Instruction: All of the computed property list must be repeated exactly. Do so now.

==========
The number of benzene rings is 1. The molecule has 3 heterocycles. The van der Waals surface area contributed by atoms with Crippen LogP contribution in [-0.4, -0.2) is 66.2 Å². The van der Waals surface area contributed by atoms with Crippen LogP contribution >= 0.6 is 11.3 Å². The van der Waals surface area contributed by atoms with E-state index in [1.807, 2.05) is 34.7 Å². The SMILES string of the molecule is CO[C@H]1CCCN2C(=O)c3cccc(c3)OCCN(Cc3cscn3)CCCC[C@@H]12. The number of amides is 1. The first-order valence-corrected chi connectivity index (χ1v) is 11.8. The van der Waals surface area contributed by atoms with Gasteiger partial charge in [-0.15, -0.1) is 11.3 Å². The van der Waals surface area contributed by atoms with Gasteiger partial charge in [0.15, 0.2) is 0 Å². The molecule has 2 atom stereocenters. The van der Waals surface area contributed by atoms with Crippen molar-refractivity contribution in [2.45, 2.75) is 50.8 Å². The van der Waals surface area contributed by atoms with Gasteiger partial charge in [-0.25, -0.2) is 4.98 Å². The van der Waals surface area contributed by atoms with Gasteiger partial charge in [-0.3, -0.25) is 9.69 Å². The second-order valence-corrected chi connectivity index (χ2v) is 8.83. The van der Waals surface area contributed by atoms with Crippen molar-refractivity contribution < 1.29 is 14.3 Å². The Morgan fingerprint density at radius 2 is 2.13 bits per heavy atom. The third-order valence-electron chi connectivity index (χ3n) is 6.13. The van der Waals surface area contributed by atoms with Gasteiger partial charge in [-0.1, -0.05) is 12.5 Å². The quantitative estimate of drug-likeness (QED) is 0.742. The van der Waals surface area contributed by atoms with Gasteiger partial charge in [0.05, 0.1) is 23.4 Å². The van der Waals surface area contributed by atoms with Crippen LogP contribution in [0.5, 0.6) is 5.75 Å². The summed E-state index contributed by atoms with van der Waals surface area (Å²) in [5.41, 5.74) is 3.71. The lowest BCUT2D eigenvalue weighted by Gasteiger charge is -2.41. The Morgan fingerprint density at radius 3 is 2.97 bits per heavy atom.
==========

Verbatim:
The number of benzene rings is 1. The molecule has 3 heterocycles. The van der Waals surface area contributed by atoms with Crippen LogP contribution in [-0.4, -0.2) is 66.2 Å². The van der Waals surface area contributed by atoms with Crippen LogP contribution >= 0.6 is 11.3 Å². The van der Waals surface area contributed by atoms with E-state index in [1.807, 2.05) is 34.7 Å². The SMILES string of the molecule is CO[C@H]1CCCN2C(=O)c3cccc(c3)OCCN(Cc3cscn3)CCCC[C@@H]12. The number of amides is 1. The first-order valence-corrected chi connectivity index (χ1v) is 11.8. The van der Waals surface area contributed by atoms with Gasteiger partial charge in [-0.15, -0.1) is 11.3 Å². The van der Waals surface area contributed by atoms with Gasteiger partial charge in [0.15, 0.2) is 0 Å². The molecule has 2 atom stereocenters. The van der Waals surface area contributed by atoms with Crippen molar-refractivity contribution in [2.45, 2.75) is 50.8 Å². The van der Waals surface area contributed by atoms with Gasteiger partial charge in [-0.25, -0.2) is 4.98 Å². The van der Waals surface area contributed by atoms with Gasteiger partial charge in [-0.3, -0.25) is 9.69 Å². The second-order valence-corrected chi connectivity index (χ2v) is 8.83. The van der Waals surface area contributed by atoms with Crippen molar-refractivity contribution < 1.29 is 14.3 Å². The Morgan fingerprint density at radius 2 is 2.13 bits per heavy atom. The third-order valence-electron chi connectivity index (χ3n) is 6.13. The van der Waals surface area contributed by atoms with Gasteiger partial charge in [-0.1, -0.05) is 12.5 Å². The quantitative estimate of drug-likeness (QED) is 0.742. The van der Waals surface area contributed by atoms with Gasteiger partial charge in [0.05, 0.1) is 23.4 Å². The van der Waals surface area contributed by atoms with Crippen LogP contribution in [0.5, 0.6) is 5.75 Å². The summed E-state index contributed by atoms with van der Waals surface area (Å²) in [5.41, 5.74) is 3.71. The lowest BCUT2D eigenvalue weighted by Gasteiger charge is -2.41. The Morgan fingerprint density at radius 3 is 2.97 bits per heavy atom.